CHARLES BURNETTE WILSON, ADVISOR TO LILIUOKALANI DIES AFTER LONG ILLNESS
Father of Mayor Ends Notable Career, Which Included Activity in Prominent Public Positions During Stirring Events of Kingdom, Republic and Territory of Hawaii
Charles Burnette Wilson, one of the notable figures during the reigns of King Kalakaua and Queen Liliuokalani, who was marshal of the kingdom from 1891 to 1893, and was the last to surrender armed resistance to the provisional government forces on January 17, 1893, died at 12:25 o’clock yesterday morning at the residence of his son, Mayor John H. Wilson, at Kaimuki.
CHARLES B. WILSON
Wilson was a picturesque figure, politically and physically, regarded as one of the handsomest men in the late monarchy period. He has been ill the past two years, and a partial paralysis prevented him speaking in his last days. He was conscious to the end, and endeavored to give some final words of advice, apparently to his son. His words were disconnected, but among them were “…don’t worry…”
FUNERAL THIS MORNING
The funeral services will be held at 10 o’clock this morning at Silva’s mortuary parlors, Nuuanu and Vineyard streets, Rev. Akaiko Akana, pastor of Kawaiahao church, officiating. Interment will be in the old family plot at Kawaiahao churchyard. The pallbearers will be Col. Curtis Piehu Iaukea, Clarence Macfarlane, John Townsend, J. J. Smiddy, Charles Lucas and Carl Mett.
David Trask, sheriff of Honolulu, is expected to send a squad of police to accompany the funeral cortege, as Mr. Wilson was in command of all the police officers of the kingdom from 1891 to 1893.
TRIES TO SAVE MONARCHY
During the exciting incidents between January 14 and 17, 1893, when Queen Liliuokalani had stirred up a hornet’s nest by her declaration that she would proclaim a new constitution, which drew together practically all of the foreign interests in opposition and resulted, on January 17, in a combined movement to dethrone her, Wilson requested several times from the queen’s cabinet that he be permitted to utilize his police forces and arrest what were termed by the royalists the ringleaders of the effort to overthrow the monarchy. Each time he was told to remain quiet and take no action. Wilson at one time threatened to take matters into his own hands and proceed to arrest Sanford B. Dole, Lorrin A. Thurston, W. R. Castle and many others who had been chosen by mass meetings of foreign citizens to assume charge of the opposition.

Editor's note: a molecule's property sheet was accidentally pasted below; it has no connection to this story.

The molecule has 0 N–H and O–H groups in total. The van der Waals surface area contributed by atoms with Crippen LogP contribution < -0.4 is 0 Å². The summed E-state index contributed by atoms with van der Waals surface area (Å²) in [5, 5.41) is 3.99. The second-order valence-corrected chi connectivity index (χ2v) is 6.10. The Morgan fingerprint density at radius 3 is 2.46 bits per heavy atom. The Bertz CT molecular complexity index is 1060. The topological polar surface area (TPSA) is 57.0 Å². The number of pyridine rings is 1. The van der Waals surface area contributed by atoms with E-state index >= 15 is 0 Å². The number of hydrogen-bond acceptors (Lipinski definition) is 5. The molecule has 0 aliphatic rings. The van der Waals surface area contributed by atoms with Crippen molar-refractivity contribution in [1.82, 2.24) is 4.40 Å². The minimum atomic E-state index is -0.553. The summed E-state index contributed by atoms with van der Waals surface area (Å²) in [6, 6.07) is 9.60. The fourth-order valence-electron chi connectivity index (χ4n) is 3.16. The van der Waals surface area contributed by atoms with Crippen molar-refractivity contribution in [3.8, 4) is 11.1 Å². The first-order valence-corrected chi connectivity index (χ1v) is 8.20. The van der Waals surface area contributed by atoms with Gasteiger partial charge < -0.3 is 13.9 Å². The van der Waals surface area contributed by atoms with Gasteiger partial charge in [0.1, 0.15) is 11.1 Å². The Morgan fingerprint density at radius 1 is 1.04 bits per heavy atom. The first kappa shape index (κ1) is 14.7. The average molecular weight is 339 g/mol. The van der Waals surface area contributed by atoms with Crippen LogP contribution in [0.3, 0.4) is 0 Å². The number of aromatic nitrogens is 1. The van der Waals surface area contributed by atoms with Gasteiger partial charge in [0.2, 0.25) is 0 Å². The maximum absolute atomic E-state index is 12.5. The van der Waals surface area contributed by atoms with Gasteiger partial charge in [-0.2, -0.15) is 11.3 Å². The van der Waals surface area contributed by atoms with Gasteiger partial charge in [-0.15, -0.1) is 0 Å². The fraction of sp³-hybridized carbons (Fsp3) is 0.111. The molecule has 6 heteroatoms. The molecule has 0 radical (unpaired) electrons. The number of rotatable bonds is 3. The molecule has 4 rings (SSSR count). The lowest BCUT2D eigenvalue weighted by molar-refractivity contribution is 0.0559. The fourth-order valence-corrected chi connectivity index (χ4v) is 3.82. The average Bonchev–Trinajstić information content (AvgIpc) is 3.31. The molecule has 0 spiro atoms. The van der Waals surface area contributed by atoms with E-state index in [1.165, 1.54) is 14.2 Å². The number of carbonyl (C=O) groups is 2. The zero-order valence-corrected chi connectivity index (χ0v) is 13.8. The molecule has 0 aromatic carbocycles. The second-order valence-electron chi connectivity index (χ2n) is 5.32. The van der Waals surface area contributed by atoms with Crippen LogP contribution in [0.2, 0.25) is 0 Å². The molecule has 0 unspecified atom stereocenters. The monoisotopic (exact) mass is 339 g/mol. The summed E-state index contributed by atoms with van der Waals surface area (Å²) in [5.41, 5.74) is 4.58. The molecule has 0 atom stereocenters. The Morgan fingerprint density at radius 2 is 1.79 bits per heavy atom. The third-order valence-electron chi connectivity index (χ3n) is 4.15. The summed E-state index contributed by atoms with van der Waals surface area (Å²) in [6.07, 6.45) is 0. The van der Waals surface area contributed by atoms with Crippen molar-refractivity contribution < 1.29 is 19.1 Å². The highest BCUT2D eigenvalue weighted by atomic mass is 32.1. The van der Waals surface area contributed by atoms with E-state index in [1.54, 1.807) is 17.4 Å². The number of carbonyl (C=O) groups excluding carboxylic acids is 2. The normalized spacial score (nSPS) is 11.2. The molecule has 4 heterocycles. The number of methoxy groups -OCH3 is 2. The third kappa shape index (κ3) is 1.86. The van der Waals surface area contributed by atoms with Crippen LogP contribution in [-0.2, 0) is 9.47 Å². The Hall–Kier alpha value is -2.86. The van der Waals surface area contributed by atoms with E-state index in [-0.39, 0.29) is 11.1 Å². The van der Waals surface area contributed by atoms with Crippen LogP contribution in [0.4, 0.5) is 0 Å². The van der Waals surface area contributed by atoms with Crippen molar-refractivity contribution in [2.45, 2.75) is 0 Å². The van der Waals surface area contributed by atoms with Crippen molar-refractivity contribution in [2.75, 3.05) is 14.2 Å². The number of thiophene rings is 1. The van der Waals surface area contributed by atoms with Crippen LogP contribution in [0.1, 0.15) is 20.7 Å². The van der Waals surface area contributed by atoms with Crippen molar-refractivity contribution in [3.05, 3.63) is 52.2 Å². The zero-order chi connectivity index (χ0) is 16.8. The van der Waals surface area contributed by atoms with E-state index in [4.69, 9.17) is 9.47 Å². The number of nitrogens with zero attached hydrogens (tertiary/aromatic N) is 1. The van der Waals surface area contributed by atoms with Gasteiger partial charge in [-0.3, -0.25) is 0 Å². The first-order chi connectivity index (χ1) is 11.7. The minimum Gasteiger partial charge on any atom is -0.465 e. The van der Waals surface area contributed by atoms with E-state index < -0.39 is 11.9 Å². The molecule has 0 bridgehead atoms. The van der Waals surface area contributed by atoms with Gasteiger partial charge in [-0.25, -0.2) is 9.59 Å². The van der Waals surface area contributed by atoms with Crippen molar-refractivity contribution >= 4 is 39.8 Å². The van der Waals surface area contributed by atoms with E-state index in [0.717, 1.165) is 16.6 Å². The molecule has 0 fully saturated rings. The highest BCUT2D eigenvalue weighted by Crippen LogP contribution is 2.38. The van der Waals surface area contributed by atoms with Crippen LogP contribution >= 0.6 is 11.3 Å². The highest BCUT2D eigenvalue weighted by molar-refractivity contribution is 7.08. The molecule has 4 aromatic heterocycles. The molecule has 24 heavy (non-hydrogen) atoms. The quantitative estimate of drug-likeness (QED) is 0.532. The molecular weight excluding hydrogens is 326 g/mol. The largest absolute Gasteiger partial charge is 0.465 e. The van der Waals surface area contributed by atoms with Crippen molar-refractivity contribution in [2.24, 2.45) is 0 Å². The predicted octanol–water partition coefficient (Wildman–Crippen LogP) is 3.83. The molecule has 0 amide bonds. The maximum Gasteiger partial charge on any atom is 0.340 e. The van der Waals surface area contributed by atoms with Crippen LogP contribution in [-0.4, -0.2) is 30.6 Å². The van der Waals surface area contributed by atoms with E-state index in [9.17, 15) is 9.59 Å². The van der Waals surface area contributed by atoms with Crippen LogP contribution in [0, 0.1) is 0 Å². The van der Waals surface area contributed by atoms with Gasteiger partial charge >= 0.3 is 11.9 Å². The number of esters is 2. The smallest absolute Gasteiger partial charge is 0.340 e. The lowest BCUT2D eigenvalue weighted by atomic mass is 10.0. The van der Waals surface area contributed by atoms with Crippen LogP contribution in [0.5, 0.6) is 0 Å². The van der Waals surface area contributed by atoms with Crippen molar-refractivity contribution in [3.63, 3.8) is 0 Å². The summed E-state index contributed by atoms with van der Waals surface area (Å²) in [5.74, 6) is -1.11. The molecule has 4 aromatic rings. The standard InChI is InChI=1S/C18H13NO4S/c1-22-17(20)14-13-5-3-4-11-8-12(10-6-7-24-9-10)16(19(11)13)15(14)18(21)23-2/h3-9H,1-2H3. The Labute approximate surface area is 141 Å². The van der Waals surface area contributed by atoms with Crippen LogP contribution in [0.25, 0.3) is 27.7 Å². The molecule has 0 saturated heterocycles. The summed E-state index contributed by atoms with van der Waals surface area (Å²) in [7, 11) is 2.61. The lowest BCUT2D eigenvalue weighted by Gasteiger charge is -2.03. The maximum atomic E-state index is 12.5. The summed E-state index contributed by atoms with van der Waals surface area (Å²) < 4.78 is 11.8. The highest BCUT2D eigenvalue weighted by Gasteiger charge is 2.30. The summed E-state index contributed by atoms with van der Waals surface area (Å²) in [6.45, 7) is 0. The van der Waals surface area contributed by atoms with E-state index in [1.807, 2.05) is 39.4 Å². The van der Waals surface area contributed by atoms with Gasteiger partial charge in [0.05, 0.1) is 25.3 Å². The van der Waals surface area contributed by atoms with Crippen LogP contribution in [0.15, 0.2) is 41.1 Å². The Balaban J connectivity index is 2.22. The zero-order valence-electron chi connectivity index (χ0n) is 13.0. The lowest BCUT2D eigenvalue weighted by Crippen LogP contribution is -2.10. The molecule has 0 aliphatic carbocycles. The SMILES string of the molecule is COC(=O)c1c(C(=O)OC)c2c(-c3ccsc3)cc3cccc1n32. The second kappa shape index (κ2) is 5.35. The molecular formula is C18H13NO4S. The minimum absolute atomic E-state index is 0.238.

After 2 p. m., January 17, 1893, when the opposition had actually taken possession of the government house and proclaimed the establishment of a provisional government and the dethronement of Liliuokalani, there was a considerable correspondence between John Stevens, the United States minister resident, and Marshal Wilson, the final note from the minister stating that he had recognized the provisional government as a de facto government. Not until then did Wilson give up his hope that he would be permitted to line up his police and resist the opposition movement.
TERM ENDS WITH MONARCHY
That afternoon, by proclamation, he had been relieved of his office as marshal, as Liliuokalani and her cabinet had been relieved of their offices and emoluments, for by that proclamation monarchy was dead. Therefore Wilson had the honor to be the last marshal to serve the monarchy, although Gen. J. F. Soper, who was marshal in the 80’s under King Kalakaua, is still living.
In the investigation afterwards by Commission J. H. Blount, sent to Honolulu by President Cleveland to inquire into the causes of the overthrow and into the charges by
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(Advertiser, 9/13/1926, p. 1)